While most of the political leaders have upped efforts to keep their parties and agendas relevant in the fast-paced, vibrant and vivacious `aamchi' Mumbai, it seems that it is actually the younger lot that is driving the point across to the electorate these civic elections.

Dispelling the popular impression that young citizens are indifferent to elections, many fresh-from-college volunteers, BPO employees, MBA mandarins and executives can be seen working for various parties and rubbing shoulders with school dropouts and slum dwellers, seeking votes from `tai', `kaka' and `bhidus'. The BMC polls are scheduled for February 21.

For instance, the 50-year-old Shiv Sena, who's patriarch Bal Thackeray stirred the imagination of the city's angry and jobless Marathis in the 1970s with his anti-establishment cartoons, has come to bank on Aaditya Thackeray as its modern, suave face. The nattily-dressed Yuva Sena chief heads a team that is choc-abloc with fresh faces like the soft-spoken pilot Abhijit Adsul and actor Aadesh Bandekar, among others.

“I am in the Sena chiefly because of Aaditya-ji. I like the way he takes up issues close to Mumbai's heart,“ said youngster Omkar Lad from Dahisar. “It's nice to work for a party that has a young leader,“ added the MBA student who campaigns for Sheetal Mukesh Mhatre, a Sena candidate from ward number 7 in Dahisar.

Seated next to Lad was Siddesh Dhavalikar, the 20-something Sainik scribbling slogans on his mobile to be messaged to the ward's young voters. It is little wonder that Sena president Uddhav Thackeray has revamped his team. Veterans such as Manohar Joshi and Liladhar Dake have taken a backseat to make way for relatively young functionaries such as Anil Parab and Anil Desai--the latter known as Mr Ageless, notwithstanding his salt-and-pepper mop. The BJP too is all set to shed its flab and acquire a come-hither look to take on the Sena. “For long, the Mumbai BJP had to make do with middle-aged workers, mostly from the mercantile community. They all looked well-fed--a rotund frame and the `paan-parag' chewing types. This was in sharp contrast with the lean, mean look of a Shiv Sainik. However, this time around, Mumbai BJP chief Ashish Shelar made it a point to hand-pick young workers to handle the poll machinery, “ said a BJP functionary.

For instance, Niranjan Shetty , a res taurateur-turned-politico may be 40, but his colleagues at Vasant Smriti, the Mumbai BJP headquarters, say he brims with the energy of a rugby player.

The BJP has projected CM Devendra Fadnavis as the party's poster-boy for the Mumbai civic polls. “Devendra-ji is young and has an array of ideas to take Mumbai on the path of development. I am much impressed with his makeover plan for Mumbai like the Metro, Wi-Fi connectivity across the city and the trans-harbour link project,“ said Satish Tiwari, secretary, the BJP's Sewri unit.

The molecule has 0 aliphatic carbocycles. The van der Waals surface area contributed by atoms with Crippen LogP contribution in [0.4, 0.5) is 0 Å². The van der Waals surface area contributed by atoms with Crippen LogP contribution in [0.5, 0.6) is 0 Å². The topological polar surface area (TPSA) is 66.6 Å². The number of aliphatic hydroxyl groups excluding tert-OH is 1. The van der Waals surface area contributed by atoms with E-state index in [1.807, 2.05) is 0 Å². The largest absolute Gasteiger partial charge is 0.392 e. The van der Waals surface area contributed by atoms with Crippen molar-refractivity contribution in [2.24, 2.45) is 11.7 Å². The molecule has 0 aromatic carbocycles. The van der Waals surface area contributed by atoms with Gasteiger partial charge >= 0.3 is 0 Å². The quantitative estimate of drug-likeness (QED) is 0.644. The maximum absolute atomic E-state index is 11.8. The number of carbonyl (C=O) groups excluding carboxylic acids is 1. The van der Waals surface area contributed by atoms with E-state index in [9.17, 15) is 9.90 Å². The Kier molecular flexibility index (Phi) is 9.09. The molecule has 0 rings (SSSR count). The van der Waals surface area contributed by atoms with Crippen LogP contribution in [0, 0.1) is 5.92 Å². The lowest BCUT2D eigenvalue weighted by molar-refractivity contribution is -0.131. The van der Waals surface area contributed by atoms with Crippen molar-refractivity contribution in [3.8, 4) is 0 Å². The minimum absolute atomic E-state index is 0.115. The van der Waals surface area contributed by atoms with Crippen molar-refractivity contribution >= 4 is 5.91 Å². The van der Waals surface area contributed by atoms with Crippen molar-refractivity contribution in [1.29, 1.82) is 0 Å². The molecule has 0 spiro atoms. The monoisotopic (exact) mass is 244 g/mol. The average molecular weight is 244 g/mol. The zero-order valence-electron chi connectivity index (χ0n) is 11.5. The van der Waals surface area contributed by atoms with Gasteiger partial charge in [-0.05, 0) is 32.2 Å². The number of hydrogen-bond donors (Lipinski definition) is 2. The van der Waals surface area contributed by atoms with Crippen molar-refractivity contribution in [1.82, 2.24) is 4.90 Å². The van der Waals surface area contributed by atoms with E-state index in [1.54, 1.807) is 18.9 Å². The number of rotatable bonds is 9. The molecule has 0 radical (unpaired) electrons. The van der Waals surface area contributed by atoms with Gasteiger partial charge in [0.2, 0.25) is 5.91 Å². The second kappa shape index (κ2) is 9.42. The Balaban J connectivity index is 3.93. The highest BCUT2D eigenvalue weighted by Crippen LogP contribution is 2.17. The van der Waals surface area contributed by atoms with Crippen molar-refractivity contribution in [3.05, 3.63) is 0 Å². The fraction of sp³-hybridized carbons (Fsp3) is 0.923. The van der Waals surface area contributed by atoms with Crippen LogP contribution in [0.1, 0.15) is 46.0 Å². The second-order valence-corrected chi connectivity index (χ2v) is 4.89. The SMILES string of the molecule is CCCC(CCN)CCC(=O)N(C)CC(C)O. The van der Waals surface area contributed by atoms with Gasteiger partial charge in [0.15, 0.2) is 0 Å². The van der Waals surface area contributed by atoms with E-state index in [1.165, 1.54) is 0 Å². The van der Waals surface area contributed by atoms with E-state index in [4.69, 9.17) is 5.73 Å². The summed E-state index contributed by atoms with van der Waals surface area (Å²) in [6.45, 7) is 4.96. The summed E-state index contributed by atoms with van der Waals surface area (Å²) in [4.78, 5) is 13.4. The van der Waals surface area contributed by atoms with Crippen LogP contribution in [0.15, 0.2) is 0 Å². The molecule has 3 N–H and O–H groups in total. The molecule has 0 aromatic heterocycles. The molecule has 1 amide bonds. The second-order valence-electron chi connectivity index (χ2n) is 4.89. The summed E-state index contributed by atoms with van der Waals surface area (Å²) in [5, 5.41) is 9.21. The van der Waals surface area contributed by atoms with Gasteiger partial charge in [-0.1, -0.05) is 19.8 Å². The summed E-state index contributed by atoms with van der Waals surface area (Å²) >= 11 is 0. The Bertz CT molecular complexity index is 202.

Not to be outdone, the Mumbai Cong ress too is tapping the young quotient.The party is gaining a measure of comfort from the fact that Congress vice-president Rahul Gandhi has come into his own in Uttar Pradesh after inking a poll pact with Samajwadi Party .

Young workers are quite upbeat following Gandhi's retort to Prime Minister Narendra Modi's `raincoat' jibe at former PM Manmohan Singh, said a Congress functionary. Gandhi had said Modi likes to peep into people's bathrooms, but has done very little for the welfare of the poor.

“You will soon find Rahulji take on Modi in a big way. Just wait for the UP poll results.Rahul-ji and Akhilesh-ji will sweep the elections,“ declared Dhananjay Khatpe, a Congress activist from Prabhadevi. The son of a textile mill worker, Khatpe keeps close contacts with youngsters as head of the Mumbai Congress' employment cell.

Raj Thackeray's MNS may be passing through a rough patch but his charisma strikes a chord among his green-behindthe-ears followers. Said Karan Menon, “Rajsaheb speaks straight from the heart and his appeal is aimed at young citizens. He has his finger on the pulse of the GenNext.“ Menon (27) handles the poll apparatus in ward number 14 for party nominee Nisha Gujar.

Politicians too are keeping the youngsters in good books. “Young students are smart, and have a flair for catchy one-liners. They are best to handle the social media,“ said Congress activist Amit Naik.